A scented candle is a must in every household, but it is essential that you know how to burn them happily and safely to ensure your home is filled with fragrance bliss for hours on end.
To keep your candles looking and performing at their best (and safest), follow our tips below:
Trim your wick to no more than 1cm before use
We can't express the importance of maintaining a short wick to get the most of your candle. Long, or crooked wicks can create high flames, smoking, or sooting. Trimming your wick to 1cm controls the size of the flame, allowing you to get the most time out of your candle.
2. Burn your candle until the wax has pooled to the edges
Especially important when burning your candle for the first time. It is essential that you burn your candle until the wax has melted and pooled across the entire surface, up to the sides of the candle vessel. Burning for less time can cause the candle to 'tunnel', resulting in a build-up of wax around the vessels sides, reducing maximum burn time.
3. Place your candle on a flat, stable, heat resistant surface
This will help to prevent possible heat damage to non-heat resistant surfaces as well as ensuring an even burn. If your candle is on a slanted surface the wax will melt unevenly, reducing your candles maximum burn time. Also essential to keep out of reach of children and pets.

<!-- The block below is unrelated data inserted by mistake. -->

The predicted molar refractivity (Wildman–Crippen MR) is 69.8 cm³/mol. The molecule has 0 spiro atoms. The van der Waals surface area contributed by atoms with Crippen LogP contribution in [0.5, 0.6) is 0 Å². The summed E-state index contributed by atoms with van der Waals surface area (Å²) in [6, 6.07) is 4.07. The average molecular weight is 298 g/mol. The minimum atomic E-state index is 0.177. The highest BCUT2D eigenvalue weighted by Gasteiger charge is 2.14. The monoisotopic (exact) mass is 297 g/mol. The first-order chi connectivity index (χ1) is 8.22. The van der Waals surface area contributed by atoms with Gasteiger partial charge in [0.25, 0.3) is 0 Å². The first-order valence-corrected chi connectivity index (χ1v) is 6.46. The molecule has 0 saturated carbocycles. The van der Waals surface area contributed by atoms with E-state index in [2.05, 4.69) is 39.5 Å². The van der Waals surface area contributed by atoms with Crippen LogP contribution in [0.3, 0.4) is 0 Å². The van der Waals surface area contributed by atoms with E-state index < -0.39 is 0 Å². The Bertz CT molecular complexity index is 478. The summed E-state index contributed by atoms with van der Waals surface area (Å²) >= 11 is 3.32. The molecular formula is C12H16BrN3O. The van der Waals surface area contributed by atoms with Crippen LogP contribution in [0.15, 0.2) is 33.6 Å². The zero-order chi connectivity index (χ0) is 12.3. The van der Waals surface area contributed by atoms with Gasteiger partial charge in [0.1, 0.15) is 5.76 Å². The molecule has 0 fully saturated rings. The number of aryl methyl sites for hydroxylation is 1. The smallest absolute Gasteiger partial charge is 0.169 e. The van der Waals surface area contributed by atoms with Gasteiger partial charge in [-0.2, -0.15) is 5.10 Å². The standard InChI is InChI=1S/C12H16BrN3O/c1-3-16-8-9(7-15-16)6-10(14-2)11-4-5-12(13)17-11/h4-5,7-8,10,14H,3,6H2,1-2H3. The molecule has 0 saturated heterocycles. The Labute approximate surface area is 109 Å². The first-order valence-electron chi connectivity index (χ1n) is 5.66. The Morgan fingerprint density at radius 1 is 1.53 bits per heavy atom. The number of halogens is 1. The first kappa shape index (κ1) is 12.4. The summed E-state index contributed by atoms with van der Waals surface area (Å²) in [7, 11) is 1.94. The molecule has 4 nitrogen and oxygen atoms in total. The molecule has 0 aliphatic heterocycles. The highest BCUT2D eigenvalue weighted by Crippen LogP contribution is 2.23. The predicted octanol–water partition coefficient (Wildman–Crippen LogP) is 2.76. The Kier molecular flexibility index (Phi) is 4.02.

4. Keep the wax pool clear of debris
It is essential that you keep the wax pool clear of any matches, wick trimmings and any other debris as these can act as a secondary wick, encouraging your candle to burn faster.
5. Keep your candle away from windy spaces
Always avoid burning your candle near open windows, vents or air currents. Draughts decrease burn time, cause uneven burning, smoking and diminished scent throw.
6. Always extinguish your candle with a snuffer
You should always use a candle snuffer to extinguish your candle. This is the safest way to ensure no hot wax is splattered on surfaces. Never blow out or use water to extinguish. Centre and straighten the wick as burning for long periods of time can cause the wick to move or slant.